You can sit back, take a deep breath and piece the following bit of logic together:
The Odom to Dallas deal was just a precursor to a bigger, better trade (I.e. Howard). I mean, it had to be, right? Why else would the Lakers trade one of their glue guys with a bargain contract to a team that swept them out of the playoffs last year? Why else would an $8.9m trade exception (plus a ’12 first rounder) be something worth acquiring at such a steep price? Why else would Jim Buss and Mitch Kupchak risk evoking ill-feelings from their superstar, Kobe Bryant?
I mean, this couldn’t actually be a salary-dump move by the Lakers, could it? Not during the closing act of Bryant’s career? Not when a championship is still realistically within grasp? Not less than two weeks before the NBA season starts?
The problem with using simple reason and logic to comprehend what happened yesterday is that nothing about the NBA over the last 6 months has been logical or reasonable at all. Not to be forgotten, the NBA owners and players bitterly fought for more than five months primarily over a few hundred million dollars, a figure equal to the amount they both lost while they fought over it.
Because that makes sense.
The most obvious illustration of illogical behavior was Commissioner Stern making the unprecedented decision to reject the 3-team deal that would have (a) rid the Hornets of a disgruntled superstar (Paul) who had vowed to leave anyway, (b) cleared up a ton of cap space to improve down the line and (c) given them the reigning sixth man of the year on a bargain contract.
(Oh yeah, then he rejected a modified version of the deal a second time)
While it’s nice to blindly believe common sense will somehow rule the day, I’m just not so sure we can count on that… and once you eliminate rational thinking from the equation, when it comes to yesterday’s decision to move Odom, here’s what’s left for the Lakers:
Plan B was really the plan all along.
And by “Plan B”, I mean Dwight Howard. The Lakers newly acquired $8.9m trade exception could be packaged with Bynum (or Gasol) for Howard and Jameer Nelson (helping to fill the point guard hole), or if Orlando was willing to take on an additional player, for Howard and Hedo Turkoglu (who’s sizable contract the Magic would like to get off the books).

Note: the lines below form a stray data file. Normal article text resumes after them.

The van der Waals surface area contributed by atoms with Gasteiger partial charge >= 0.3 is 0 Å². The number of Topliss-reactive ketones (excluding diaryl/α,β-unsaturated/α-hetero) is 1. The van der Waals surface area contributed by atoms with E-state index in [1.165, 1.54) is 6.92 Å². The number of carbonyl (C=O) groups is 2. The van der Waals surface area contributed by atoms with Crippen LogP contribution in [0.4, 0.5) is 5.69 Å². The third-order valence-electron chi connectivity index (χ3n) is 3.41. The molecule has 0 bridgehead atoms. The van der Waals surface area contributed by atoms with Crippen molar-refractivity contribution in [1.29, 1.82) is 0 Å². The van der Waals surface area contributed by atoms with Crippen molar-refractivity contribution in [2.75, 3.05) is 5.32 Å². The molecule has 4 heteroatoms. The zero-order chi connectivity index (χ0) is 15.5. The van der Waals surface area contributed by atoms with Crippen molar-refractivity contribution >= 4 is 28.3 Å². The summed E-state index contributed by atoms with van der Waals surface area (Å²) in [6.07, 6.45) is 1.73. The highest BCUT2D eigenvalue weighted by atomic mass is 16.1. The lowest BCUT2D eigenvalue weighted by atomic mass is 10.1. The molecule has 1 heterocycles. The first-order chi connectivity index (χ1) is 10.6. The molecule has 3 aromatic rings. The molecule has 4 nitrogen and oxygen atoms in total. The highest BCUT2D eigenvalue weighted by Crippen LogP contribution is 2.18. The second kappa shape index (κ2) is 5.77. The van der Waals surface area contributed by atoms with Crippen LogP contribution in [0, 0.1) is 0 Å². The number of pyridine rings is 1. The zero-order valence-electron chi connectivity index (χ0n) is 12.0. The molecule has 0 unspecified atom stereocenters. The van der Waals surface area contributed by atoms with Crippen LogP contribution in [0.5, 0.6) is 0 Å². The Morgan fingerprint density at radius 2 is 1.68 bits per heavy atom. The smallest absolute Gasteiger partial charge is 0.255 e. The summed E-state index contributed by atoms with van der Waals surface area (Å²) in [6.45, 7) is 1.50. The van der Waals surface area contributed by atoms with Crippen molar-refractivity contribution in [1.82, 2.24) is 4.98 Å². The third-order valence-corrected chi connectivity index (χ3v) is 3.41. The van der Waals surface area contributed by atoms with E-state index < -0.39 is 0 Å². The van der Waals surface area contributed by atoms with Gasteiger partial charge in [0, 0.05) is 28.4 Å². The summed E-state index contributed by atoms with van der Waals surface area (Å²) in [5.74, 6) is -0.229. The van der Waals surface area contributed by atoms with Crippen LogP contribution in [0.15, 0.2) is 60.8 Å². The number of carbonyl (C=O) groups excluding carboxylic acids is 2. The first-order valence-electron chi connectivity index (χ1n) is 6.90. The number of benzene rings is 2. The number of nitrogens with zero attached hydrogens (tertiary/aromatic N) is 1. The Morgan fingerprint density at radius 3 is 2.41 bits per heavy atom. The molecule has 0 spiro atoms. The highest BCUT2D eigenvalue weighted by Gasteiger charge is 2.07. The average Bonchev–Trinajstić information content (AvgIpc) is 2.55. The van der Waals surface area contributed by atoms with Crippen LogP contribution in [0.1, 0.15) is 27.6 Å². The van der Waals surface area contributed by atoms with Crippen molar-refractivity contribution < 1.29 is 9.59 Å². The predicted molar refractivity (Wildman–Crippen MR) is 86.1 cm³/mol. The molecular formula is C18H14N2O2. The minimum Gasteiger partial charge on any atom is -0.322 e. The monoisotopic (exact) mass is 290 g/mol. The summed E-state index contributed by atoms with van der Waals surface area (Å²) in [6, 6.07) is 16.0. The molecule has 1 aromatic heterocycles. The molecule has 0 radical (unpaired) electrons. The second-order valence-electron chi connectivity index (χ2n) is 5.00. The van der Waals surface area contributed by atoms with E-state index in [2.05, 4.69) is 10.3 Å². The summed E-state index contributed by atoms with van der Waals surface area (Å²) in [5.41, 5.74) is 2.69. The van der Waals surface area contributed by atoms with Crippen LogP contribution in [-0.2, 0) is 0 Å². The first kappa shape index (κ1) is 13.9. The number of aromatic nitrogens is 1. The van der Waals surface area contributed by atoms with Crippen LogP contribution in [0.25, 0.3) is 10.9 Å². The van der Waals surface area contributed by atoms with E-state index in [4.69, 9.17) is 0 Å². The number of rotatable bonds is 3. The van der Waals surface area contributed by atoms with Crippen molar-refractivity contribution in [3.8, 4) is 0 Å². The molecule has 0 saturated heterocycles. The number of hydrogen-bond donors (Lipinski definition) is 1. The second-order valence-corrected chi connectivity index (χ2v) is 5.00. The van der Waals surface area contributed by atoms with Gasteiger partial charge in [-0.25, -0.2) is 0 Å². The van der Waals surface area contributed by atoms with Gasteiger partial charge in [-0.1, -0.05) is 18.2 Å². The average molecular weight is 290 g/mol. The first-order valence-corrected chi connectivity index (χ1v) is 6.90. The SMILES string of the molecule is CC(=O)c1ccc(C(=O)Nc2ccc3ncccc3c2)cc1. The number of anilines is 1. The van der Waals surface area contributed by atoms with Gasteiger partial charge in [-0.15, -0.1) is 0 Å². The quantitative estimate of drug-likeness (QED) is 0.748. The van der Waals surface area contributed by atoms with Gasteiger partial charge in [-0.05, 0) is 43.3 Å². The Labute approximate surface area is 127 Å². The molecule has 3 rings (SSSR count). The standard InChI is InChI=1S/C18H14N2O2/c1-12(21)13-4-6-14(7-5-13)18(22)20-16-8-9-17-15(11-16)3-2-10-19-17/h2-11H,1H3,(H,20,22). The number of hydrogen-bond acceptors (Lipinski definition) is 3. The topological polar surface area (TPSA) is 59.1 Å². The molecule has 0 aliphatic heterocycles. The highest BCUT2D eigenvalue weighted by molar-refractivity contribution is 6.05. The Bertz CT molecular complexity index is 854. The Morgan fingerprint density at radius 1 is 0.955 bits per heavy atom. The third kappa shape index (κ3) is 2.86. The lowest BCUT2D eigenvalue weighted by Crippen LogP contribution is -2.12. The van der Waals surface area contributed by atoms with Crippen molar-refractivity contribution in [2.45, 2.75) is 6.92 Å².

The complication arises from reports that Orlando wants both Bynum and Gasol in the deal, which seems completely illogical from the Lakers perspective. But again, we have to remember, good sense doesn’t necessarily exist here in the NBA.
In addition to that, Kevin Ding has reported that the Lakers will not part with Bynum and Gasol for Howard, so unless something gives, Dwight Howard in a Lakers jersey might be unrealistic in the short term.
There was a Plan C just in-case Plan B fell through.
That $8.9m trade exception is a nice deal-sweetener for any team trying to shed a large contract or get under the salary cap. Mitch and company could have reasoned that if Howard became unattainable (or went elsewhere) they could drop that into a package (or packages) to help them fill some the gaping holes in their roster.
Kobe Bryant spoke directly to the L.A. Times about that possibility, to which he responded:
“I’m not thinking that at all.”
Furthermore, it was later reported by a source familiar with the inner workings of the Lakers that:
“There’s nothing going on.”
Jim Buss is who we thought he probably was.
I wrote about this months’ ago, right after it was reported that Jim (not Jerry) was calling a large percentage of the executive shots for the Lakers. I went as far as calling Jim Buss the Billy Madison of the NBA. If you look back at the things that have happened when he’s asserted himself into Lakers decisions:
- Rid the Lakers of Phil Jackson. Not once, but twice.
- Made the decision to hire Rudy Tomjanovich in 2004.
- Alienated Kurt Rambis and canned longtime assistant GM Ronnie Lester.
- Once added a personal bartender onto the Lakers payroll.
- Didn’t bother letting his superstar, Kobe Bryant, know that he had hired Mike Brown.
The list can go on and on, but here’s the point:
You throw Jim Buss right into this Chris Paul/David Stern situation, and how does he respond? What does he say when an offended and emotional Lamar Odom tells him he wants to be traded? Does he panic? Does he take it personally? Does he puff out his chest and jump at the first possible chance to get rid of him? We have to consider the possibility that Jim Buss reacted poorly to Lamar’s frustration and hastily shipped him out of town without a Plan B (or C).
It doesn’t make any sense, and that’s exactly why it would make sense.
It’s hard to speculate where the Lakers go from here. The events of the last 72 hours in the NBA have ripped away the ceiling and crammed literally everything into the realm of possibility. No matter how you describe what’s happening in the league right now – exciting, stressful, stupid, catastrophic or confusing – you’re absolutely right.
If you’re looking for something to be thankful for, just remember, this column could have been a labor meeting update…
And no matter what happens, anything is still better than that.